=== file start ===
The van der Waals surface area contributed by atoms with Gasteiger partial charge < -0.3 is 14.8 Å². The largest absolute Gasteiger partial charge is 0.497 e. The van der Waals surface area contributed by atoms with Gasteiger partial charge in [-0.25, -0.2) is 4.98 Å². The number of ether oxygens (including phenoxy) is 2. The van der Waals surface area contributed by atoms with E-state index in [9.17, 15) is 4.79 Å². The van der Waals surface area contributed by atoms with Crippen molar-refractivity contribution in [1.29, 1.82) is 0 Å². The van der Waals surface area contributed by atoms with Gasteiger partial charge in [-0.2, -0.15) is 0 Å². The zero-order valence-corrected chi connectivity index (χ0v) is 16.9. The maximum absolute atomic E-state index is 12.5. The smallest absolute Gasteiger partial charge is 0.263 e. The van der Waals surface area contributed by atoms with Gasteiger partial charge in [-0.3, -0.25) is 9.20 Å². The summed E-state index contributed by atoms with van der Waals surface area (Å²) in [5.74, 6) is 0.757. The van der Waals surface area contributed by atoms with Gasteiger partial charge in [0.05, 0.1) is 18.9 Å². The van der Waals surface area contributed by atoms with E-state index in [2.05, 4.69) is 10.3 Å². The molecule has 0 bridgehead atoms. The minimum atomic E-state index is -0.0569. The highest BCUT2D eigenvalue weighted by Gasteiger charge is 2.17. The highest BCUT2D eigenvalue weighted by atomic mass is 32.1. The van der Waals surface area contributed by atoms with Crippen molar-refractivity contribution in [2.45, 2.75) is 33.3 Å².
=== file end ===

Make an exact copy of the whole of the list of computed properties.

The van der Waals surface area contributed by atoms with Gasteiger partial charge < -0.3 is 14.8 Å². The largest absolute Gasteiger partial charge is 0.497 e. The van der Waals surface area contributed by atoms with Gasteiger partial charge in [-0.25, -0.2) is 4.98 Å². The number of ether oxygens (including phenoxy) is 2. The van der Waals surface area contributed by atoms with E-state index in [9.17, 15) is 4.79 Å². The van der Waals surface area contributed by atoms with Crippen molar-refractivity contribution in [1.29, 1.82) is 0 Å². The van der Waals surface area contributed by atoms with Gasteiger partial charge in [-0.2, -0.15) is 0 Å². The zero-order valence-corrected chi connectivity index (χ0v) is 16.9. The maximum absolute atomic E-state index is 12.5. The smallest absolute Gasteiger partial charge is 0.263 e. The van der Waals surface area contributed by atoms with Gasteiger partial charge in [-0.3, -0.25) is 9.20 Å². The summed E-state index contributed by atoms with van der Waals surface area (Å²) in [5.74, 6) is 0.757. The van der Waals surface area contributed by atoms with Gasteiger partial charge in [0.05, 0.1) is 18.9 Å². The van der Waals surface area contributed by atoms with E-state index in [2.05, 4.69) is 10.3 Å². The molecule has 0 bridgehead atoms. The minimum atomic E-state index is -0.0569. The highest BCUT2D eigenvalue weighted by Gasteiger charge is 2.17. The highest BCUT2D eigenvalue weighted by atomic mass is 32.1. The van der Waals surface area contributed by atoms with Crippen molar-refractivity contribution in [2.45, 2.75) is 33.3 Å².